- Laura Wehnes
What The Listing Status of Your Home Means to You as a Seller
What you need to know about each status and where it fits into your selling timeline
By Laura Wehnes
When you are selling your home, there are many things you are trying to figure out. You are making decisions about what you need to do to your home to sell it, how much you can list your home for, where you are going to move, what you are going to take with you, and what you are going to get rid of. On top of all these decisions, you are also trying to understand the whole process of listing and selling your home. From a listing standpoint, this means having to understand the different statuses of your home throughout the selling process and what each of them means for you. These can be difficult to navigate, so this is what you need to know about each status, plus the benefits and setbacks of each.
Before I get into the details, you may want to know where these rules came from and why they exist in the first place. In 2020, the National Association of Realtors® passed the Clear Cooperation Policy. This policy was designed to make homes available to the public when the property is marketed to the public and to make it fair for all buyers. In some states, the listing broker must submit the listing to the multiple listing service (MLS) for all participating brokers within one day of a home being marketed to the public, I.e., marketing via social media, a sign in the yard, flyers, etc.
The first thing to know about the listing statuses is that there are three statuses that your home can be entered into in the MLS under. These statuses include:
Once your listing agreement with your agent is signed, your property must be entered into the MLS within five days and will be put into one of these statuses.
The first status is the withheld status. If you still have some work left to do on your house and have not decided on a final price yet, this is likely the first status your home will be put into in the MLS. There is no time limit when your home is in this status. Your home will only be visible in the MLS to the brokerage you choose to list with. It will not be exposed to the public yet. The only required fields to enter in the MLS in this status are the city and the number of bedrooms and bathrooms.
While in withheld status, your agent does have the ability to share your listing with clients that they have an agency relationship with. This can be a benefit for sellers who are looking to sell their home quickly or looking for a sale with few people going through the home. You have the choice to show your home while in this status. Therefore, this is not the best option for someone who is looking for maximum exposure in the market. If there is a social media post, a sign in the yard, flyers, or any other marketing to the public, the status has to change out of withheld status into either coming soon or active status within one business day.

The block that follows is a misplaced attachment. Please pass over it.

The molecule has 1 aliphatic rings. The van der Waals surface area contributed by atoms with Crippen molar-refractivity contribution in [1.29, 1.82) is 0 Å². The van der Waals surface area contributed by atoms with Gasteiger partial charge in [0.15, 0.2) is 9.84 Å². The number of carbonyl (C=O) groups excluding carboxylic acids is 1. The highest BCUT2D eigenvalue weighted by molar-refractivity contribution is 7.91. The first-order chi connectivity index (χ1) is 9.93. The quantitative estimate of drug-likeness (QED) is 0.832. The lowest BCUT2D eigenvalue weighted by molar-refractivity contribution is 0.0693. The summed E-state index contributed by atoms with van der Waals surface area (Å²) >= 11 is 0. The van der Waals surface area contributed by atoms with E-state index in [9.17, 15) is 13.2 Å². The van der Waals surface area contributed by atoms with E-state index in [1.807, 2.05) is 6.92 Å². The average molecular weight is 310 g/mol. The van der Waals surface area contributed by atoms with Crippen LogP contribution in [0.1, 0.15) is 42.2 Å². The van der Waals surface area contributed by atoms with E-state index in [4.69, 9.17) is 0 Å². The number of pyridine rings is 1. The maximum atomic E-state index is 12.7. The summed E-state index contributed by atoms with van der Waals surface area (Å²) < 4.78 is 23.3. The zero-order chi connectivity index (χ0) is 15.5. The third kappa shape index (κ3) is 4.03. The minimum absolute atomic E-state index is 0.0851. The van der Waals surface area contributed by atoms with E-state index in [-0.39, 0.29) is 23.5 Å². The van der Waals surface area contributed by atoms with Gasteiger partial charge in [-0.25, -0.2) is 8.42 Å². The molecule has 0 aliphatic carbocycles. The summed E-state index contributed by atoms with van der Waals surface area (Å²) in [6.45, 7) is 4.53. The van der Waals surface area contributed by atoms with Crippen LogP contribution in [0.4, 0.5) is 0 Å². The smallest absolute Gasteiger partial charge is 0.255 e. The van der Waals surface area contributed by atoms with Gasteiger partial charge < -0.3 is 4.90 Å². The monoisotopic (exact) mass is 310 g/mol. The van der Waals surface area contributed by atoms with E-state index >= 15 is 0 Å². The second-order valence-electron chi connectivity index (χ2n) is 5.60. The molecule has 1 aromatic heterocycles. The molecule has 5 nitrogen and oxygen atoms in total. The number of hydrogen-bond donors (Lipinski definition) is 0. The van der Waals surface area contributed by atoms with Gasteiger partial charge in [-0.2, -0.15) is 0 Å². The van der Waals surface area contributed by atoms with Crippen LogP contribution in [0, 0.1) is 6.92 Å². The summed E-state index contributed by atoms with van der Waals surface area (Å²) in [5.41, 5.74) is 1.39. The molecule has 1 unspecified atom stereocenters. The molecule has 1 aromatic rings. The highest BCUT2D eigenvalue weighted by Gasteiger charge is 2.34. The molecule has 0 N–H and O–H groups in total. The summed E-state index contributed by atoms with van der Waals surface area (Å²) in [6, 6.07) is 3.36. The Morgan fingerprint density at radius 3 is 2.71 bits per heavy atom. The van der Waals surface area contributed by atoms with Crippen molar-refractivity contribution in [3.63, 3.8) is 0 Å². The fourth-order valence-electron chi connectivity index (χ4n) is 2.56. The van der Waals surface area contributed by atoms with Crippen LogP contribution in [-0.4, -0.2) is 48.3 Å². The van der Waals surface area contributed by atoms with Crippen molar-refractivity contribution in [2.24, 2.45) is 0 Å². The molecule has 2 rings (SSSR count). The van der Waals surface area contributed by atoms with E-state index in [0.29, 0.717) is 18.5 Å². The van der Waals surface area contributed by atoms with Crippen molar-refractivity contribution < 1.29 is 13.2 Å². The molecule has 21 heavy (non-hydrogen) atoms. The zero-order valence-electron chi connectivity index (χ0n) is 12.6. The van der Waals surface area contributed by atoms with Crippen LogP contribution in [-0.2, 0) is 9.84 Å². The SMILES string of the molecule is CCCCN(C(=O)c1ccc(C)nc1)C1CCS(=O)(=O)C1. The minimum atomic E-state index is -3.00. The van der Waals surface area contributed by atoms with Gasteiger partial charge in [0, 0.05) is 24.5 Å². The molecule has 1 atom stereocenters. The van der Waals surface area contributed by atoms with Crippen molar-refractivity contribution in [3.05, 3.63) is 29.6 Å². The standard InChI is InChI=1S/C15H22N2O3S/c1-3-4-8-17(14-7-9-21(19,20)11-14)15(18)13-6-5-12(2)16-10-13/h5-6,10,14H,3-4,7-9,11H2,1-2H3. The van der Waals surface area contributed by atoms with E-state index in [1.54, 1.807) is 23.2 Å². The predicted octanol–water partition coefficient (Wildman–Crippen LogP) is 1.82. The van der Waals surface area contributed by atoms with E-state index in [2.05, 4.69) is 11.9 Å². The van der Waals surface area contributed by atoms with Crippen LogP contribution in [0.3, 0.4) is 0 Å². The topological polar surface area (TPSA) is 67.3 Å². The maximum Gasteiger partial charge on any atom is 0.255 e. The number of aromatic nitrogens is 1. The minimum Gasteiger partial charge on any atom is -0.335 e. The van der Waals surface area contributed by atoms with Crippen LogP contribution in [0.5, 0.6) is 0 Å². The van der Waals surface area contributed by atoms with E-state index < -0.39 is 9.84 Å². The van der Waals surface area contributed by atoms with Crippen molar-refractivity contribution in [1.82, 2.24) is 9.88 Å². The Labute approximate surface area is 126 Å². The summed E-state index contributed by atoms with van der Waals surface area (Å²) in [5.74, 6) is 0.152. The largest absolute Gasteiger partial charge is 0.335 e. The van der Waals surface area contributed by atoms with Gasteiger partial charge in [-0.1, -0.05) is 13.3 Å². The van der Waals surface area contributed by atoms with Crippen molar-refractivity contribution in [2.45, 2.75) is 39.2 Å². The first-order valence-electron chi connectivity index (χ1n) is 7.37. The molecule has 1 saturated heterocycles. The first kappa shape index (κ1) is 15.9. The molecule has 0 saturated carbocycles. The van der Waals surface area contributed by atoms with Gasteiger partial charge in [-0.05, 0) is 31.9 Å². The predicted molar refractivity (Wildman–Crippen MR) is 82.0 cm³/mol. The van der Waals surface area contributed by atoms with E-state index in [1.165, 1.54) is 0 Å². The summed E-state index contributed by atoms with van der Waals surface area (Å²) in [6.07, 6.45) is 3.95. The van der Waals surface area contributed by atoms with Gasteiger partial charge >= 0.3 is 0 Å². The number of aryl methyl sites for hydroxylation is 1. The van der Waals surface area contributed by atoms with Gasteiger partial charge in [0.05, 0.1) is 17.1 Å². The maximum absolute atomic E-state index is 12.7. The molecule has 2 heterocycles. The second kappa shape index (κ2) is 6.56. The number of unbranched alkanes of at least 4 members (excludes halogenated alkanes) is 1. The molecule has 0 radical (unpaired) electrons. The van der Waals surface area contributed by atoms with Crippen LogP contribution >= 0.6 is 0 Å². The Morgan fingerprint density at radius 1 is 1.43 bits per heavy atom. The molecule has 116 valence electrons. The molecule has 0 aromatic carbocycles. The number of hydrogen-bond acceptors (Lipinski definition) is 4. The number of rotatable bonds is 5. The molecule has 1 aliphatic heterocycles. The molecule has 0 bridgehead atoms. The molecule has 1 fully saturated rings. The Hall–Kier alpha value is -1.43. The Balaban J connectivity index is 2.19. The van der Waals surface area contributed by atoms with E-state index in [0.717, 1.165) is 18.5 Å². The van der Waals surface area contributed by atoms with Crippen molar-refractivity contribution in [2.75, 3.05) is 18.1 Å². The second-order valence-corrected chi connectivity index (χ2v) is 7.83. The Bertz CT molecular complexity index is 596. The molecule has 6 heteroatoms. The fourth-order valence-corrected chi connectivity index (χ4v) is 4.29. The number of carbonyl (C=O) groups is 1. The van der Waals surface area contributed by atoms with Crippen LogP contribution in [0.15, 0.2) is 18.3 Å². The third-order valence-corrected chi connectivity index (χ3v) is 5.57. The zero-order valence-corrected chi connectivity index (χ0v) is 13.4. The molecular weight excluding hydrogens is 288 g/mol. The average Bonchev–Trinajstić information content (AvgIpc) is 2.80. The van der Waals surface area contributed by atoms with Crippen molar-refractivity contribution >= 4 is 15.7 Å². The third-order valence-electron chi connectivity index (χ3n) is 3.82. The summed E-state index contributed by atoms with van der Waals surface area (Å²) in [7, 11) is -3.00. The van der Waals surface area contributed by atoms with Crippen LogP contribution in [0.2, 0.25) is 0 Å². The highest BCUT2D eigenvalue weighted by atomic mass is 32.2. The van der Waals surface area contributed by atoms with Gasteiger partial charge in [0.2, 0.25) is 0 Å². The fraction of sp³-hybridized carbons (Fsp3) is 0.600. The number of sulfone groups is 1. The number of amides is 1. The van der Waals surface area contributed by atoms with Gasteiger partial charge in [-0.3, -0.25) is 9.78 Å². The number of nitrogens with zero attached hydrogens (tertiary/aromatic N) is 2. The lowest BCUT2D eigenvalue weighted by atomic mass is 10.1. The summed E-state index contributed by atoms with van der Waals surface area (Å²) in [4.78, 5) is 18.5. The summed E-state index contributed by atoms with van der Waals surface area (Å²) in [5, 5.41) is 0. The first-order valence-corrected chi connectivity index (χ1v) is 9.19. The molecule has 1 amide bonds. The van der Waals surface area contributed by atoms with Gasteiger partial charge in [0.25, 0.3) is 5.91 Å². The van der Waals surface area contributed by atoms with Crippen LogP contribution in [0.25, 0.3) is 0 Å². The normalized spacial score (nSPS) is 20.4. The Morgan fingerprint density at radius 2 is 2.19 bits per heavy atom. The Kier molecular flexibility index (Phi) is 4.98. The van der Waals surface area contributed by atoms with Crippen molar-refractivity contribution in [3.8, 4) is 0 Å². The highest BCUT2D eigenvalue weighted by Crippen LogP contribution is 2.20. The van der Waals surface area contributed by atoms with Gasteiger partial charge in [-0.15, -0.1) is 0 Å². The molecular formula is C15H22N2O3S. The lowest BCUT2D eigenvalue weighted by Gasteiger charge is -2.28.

Coming Soon Status
The next status is the coming soon status, which is used for homes that are not quite ready to be shown. A home must go into this status within five days of a listing agreement being signed or within one business day after a home is marketed to the public. Homes can only remain in this status for 21 days. After this, the house will automatically move to active status in the MLS.
When your home is in coming soon status, it cannot be shown to buyers. It can, however, be marketed to the public via the internet, social media, text blasts, emails, mailers, for sale signs, and any other means you and your agent decide to market the property to sell it. This will generate some interest in your property while you are putting the final touches on it. In my professional opinion, you really don’t want to be in this status for more than two weeks at the most. After that, the excitement tends to lessen, and people wonder why there is such a delay.
Although you can’t show your home during this time, your agent may receive a sight-unseen offer, which may happen in the current market. Your agent has an ethical obligation to present these offers to you. If you receive a sight-unseen offer, you and your agent can make the decision on how you want to proceed.
Finally, there is the active status of a home. This is straightforward. Once in this status, your agent can start the showing process on your home. When your home is active, all the pictures of your home should be on the listing, you should have your disclosures completed, all the information about your home should be in the multiple listing service, and you should be ready to start receiving showing requests. You and your agent should have a plan constructed on how you are going to approach multiple offers. You should have a plan of where you are going to be moving once you close on your home.
In this status, your home will have maximum exposure and showings to qualified buyers. You should be prepared to be out of your home for much of the day on the first couple of days of showings. Staying with a friend or family member or taking a weekend trip may be a good option to allow all the potential buyers the opportunity to preview your home.
While you may not use every one of these statuses, you should know your options and what each means for your home. Selling in this market can be very profitable and exciting, but it is important to work with a professional to help you navigate all your options and get you to the closing table.
If you are thinking about moving and want help with a customized plan to sell your home, call or text us at 314-608-2299 or email us at firstname.lastname@example.org.